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Vernam cipher in Python

Vernam cipher was introduced by Gilbert Vernam in 1918. In this post, I’ll explain the algorithm and show the implementation in Python.

Vernam cipher is the ultimate defense against the cryptanalysis used to break the Vigenère cipher.

The mentioned attack relies on the fact that the key and the plain text share the same frequency distribution of letters.

In the case of the Vernam cipher, we create a key that is the same size as the plain text and has no statistical relation to it.

Once we have the key, the Python implementation of the Vernam cipher is quite easy. We just need to perform an XOR between each bit of the plain text and the corresponding bit of the key.

Notice that the operation XOR works on bits and not in characters.

Internally, Python handles XOR between integers, so we don’t need to convert the integer value (decimal) to binary code, apply the XOR, and convert it back from binary to decimal.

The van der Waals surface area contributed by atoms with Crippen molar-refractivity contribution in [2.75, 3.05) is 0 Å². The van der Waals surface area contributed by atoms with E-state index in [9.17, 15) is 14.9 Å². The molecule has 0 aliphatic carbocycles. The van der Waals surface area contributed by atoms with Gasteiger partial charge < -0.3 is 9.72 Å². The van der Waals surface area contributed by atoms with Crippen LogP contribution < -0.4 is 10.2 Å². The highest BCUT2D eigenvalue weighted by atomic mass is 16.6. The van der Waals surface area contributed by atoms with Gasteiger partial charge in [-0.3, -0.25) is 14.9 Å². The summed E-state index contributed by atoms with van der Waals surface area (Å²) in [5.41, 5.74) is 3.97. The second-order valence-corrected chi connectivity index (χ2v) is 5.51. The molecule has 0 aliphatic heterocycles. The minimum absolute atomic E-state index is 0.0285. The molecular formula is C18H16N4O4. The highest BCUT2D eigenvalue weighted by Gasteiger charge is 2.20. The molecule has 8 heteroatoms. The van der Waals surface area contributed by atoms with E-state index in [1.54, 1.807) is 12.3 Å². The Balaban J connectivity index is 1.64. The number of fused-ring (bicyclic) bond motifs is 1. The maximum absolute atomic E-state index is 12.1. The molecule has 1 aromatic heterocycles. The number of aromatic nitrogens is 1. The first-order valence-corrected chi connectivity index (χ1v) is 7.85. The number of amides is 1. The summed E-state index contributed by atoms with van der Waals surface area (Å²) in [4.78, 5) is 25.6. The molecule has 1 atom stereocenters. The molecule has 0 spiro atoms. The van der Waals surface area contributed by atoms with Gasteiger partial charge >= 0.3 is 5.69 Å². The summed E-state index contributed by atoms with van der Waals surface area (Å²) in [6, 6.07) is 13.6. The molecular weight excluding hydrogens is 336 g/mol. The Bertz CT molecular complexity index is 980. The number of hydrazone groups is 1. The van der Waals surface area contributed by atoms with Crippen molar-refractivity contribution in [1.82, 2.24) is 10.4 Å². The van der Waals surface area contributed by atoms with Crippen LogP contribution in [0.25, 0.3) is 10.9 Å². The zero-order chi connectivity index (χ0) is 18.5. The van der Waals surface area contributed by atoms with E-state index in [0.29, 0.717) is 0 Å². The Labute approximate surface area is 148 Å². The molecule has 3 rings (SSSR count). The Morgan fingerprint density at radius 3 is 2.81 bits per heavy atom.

The Vernam cipher

The algorithm is as follows:

ci = pi ki , where pi is the ith binary digit of the plain text, ki is the ith binary digit of the key, ci is the ith binary digit of the cipher text and ⊕ is the XOR operation.

See the Python code for the Vernam cipher below.

def Vernam (text, key):
    cipher_text = ''
    for i in range(len(text)):
        character = chr(ord(text[i]) ^ ord(key[i]))
        cipher_text = cipher_text + character
    return cipher_text

The function ord in Python returns the Unicode value of (an integer representation) of a character. The function chr returns the character corresponding to the Unicode value.

The operator ^ in Python is the XOR operator.

So, we do an XOR bit by bit between the plain text and the key. After concatenating all the results, we can return the cipher text.

Because of the properties of the XOR, the decryption process is just the same. In other words, we can encrypt and decrypt using the same procedure. The only difference is the input text.

Example of Python console application

So, let’s use the functions above in a Python console application so we can see the results.

if __name__=="__main__":
    text = "My Secret text"
    key = 'mjcipuqszsymzp'
    print ("The key is: ", key)
    cipher_text = Vernam(text, key)
    print("The cipher text is: ", repr(cipher_text))
    plain_text = Vernam(cipher_text, key)
    print("The original text is: ", plain_text)

If we execute the code above, we get the following result:

Output example of the Vernam cipher in python

H@ppy coding!